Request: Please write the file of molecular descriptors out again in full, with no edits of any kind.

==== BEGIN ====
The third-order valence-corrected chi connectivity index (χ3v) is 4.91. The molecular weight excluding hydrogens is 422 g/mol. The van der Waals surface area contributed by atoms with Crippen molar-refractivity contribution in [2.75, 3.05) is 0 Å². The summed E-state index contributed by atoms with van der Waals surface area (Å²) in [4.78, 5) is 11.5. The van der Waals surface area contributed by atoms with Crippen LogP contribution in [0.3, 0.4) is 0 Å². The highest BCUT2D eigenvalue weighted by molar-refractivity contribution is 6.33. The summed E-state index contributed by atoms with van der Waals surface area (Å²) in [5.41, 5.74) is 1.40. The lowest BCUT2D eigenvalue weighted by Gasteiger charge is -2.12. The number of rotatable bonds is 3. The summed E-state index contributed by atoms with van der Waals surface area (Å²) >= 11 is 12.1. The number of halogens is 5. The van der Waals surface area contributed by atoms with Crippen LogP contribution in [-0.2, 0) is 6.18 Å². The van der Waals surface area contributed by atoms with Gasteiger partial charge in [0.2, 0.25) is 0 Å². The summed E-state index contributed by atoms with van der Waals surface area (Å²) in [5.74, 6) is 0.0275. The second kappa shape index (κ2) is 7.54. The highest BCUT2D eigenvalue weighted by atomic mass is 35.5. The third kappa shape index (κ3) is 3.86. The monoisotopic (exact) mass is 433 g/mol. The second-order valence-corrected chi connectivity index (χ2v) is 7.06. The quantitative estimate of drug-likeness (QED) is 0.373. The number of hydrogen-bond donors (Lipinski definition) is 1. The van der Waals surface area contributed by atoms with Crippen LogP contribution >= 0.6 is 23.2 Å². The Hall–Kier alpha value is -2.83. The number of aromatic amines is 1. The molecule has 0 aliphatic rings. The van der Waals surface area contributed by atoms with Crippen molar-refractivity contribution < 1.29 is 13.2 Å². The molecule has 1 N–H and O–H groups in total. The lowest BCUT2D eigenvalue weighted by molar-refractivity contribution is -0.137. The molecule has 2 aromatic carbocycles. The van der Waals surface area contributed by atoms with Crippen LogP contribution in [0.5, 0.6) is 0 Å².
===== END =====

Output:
The third-order valence-corrected chi connectivity index (χ3v) is 4.91. The molecular weight excluding hydrogens is 422 g/mol. The van der Waals surface area contributed by atoms with Crippen molar-refractivity contribution in [2.75, 3.05) is 0 Å². The summed E-state index contributed by atoms with van der Waals surface area (Å²) in [4.78, 5) is 11.5. The van der Waals surface area contributed by atoms with Crippen LogP contribution in [0.3, 0.4) is 0 Å². The highest BCUT2D eigenvalue weighted by molar-refractivity contribution is 6.33. The summed E-state index contributed by atoms with van der Waals surface area (Å²) in [5.41, 5.74) is 1.40. The lowest BCUT2D eigenvalue weighted by Gasteiger charge is -2.12. The number of rotatable bonds is 3. The summed E-state index contributed by atoms with van der Waals surface area (Å²) >= 11 is 12.1. The number of halogens is 5. The van der Waals surface area contributed by atoms with Crippen LogP contribution in [-0.2, 0) is 6.18 Å². The van der Waals surface area contributed by atoms with Gasteiger partial charge in [0.2, 0.25) is 0 Å². The summed E-state index contributed by atoms with van der Waals surface area (Å²) in [5.74, 6) is 0.0275. The second kappa shape index (κ2) is 7.54. The highest BCUT2D eigenvalue weighted by atomic mass is 35.5. The third kappa shape index (κ3) is 3.86. The monoisotopic (exact) mass is 433 g/mol. The second-order valence-corrected chi connectivity index (χ2v) is 7.06. The quantitative estimate of drug-likeness (QED) is 0.373. The number of hydrogen-bond donors (Lipinski definition) is 1. The van der Waals surface area contributed by atoms with Crippen LogP contribution >= 0.6 is 23.2 Å². The Hall–Kier alpha value is -2.83. The number of aromatic amines is 1. The molecule has 0 aliphatic rings. The van der Waals surface area contributed by atoms with Crippen molar-refractivity contribution < 1.29 is 13.2 Å². The molecule has 1 N–H and O–H groups in total. The lowest BCUT2D eigenvalue weighted by molar-refractivity contribution is -0.137. The molecule has 2 aromatic carbocycles. The van der Waals surface area contributed by atoms with Crippen LogP contribution in [0.5, 0.6) is 0 Å².